Princeton University’s New Initiative Explores the Impact of Blockchain on Decentralization of Power
Princeton University received a major contribution to its Venture Forward campaign, which will enable the university to convene scholars across disciplines to discuss and better understand the potential benefits and societal pitfalls of blockchain. The university will focus this initiative on blockchain and its potential to disrupt and redistribute power in society.
In a release, Princeton explained what is behind the new initiative. “The rise of cryptocurrencies – digital money with no central governing organization – has followed waves of earlier technological revolutions, from the printing press to the internet, each of which has ushered in profound shifts in the distribution of political and economic power in society.
“Blockchain, the technology behind cryptocurrencies, does not operate under central control, opening the possibility of innovations and societal change beyond cryptocurrencies, including new types of contracts and communications platforms.”
“Technology has always disrupted power, but blockchain is a new platform for doing so,” said Andrea Goldsmith, dean of the School of Engineering and Applied Science. “It is very exciting and important to think broadly and deeply about the applications it enables as we also generate innovations that push the boundaries of the technology itself.”
Jaswinder Pal Singh, professor of computer science, who is leading the initiative, said, “We are at a very early stage in understanding the opportunities and challenges associated with these technologies and their applications,” Singh, who also is a cofounder of a blockchain-based company, added, “The decentralization of trust [one element of blockchain] may be just as powerful and transformative as the worldwide web. It may transform existing systems and lead to new applications that we cannot even imagine today, with far-reaching impact for society. We need to be engaged, not just in the technology and its uses, but also in the economics, governance and policies associated with them, and to do so together with industry. Getting it right will require fundamental, interdisciplinary research, and education, and close engagement with the fast-moving startup community.”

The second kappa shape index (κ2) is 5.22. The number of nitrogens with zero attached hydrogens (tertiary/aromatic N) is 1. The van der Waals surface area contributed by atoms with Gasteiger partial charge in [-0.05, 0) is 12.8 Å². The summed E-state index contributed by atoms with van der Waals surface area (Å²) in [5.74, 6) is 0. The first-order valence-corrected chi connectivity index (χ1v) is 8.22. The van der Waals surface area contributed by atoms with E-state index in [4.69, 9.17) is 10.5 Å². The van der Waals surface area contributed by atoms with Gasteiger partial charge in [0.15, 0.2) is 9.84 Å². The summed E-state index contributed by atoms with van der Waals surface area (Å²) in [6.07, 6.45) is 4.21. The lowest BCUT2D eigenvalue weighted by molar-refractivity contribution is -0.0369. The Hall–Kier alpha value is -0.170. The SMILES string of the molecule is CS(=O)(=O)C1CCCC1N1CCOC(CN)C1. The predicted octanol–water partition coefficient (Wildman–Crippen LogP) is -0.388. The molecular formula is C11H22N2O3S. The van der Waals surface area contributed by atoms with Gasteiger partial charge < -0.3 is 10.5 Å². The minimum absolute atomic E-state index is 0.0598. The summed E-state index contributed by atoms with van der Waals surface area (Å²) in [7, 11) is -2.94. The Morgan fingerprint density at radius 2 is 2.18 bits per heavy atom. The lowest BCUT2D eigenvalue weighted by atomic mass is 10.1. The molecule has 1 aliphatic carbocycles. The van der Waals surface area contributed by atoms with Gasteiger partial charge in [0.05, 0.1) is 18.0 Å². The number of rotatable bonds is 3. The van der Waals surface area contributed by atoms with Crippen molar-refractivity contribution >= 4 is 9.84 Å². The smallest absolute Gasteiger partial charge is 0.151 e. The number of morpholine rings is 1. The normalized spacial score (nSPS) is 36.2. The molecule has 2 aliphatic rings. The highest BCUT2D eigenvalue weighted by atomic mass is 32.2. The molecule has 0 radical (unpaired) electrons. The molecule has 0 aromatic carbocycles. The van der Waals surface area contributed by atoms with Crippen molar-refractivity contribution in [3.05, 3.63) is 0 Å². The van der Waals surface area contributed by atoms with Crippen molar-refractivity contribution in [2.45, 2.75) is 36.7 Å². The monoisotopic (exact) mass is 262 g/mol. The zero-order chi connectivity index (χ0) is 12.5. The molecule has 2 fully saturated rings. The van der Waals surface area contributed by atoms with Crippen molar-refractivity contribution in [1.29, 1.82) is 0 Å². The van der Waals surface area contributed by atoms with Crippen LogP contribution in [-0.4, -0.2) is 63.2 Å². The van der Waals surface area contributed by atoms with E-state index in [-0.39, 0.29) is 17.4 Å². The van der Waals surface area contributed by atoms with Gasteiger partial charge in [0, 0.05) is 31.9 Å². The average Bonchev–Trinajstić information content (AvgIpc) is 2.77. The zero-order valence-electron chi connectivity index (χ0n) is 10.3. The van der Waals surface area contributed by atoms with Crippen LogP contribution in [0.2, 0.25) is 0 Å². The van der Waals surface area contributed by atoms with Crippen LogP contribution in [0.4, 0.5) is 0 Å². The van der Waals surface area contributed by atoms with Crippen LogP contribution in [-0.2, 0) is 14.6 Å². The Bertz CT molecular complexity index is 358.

The initiative will be based at the School of Engineering and Applied Science, and will engage innovators and scholars across the social sciences, public policy, economics and the humanities, Princeton stated. It will accelerate fundamental research, not only on the underlying technologies of decentralization, but also on the societal impacts of those technologies. This work will create a vibrant environment for teaching and learning around these technologies and their impacts, the university said.
The initiative received initial funding from four alumni who are leaders in technology, investing and blockchain. The donors are: Peter L. Briger Jr., a 1986 graduate and principal and co-CEO of Fortress Investment Group (New York); Joseph M. Lubin, a 1987 graduate and a cofounder of the blockchain and cryptocurrency platform Ethereum (Zug, Switzerland) and founder and CEO of ConsenSys (Brooklyn, N.Y.), a blockchain company; Daniel W. Morehead, a 1987 graduate and founder and CEO of Pantera Capital (New York); and Michael E. Novogratz, a 1987 graduate and founder and CEO of Galaxy Digital (New York).
According to Singh, “It has been a longstanding problem in computer science: How to get agreement or consensus among a distributed set of entities who don’t trust one another. How do you get them to agree that something is the truth? The bitcoin blockchain solved that problem in an innovative and powerful way. It has, for the first time, allowed people to agree that something has happened and to achieve the necessary trust without the need for a centralized authority, with code that is visible to everyone.
Goldsmith added that Princeton researchers will partner with external entities, including technology companies, to move innovations into the market, while regularly convening academics and thought leaders to consider the impacts of such technologies.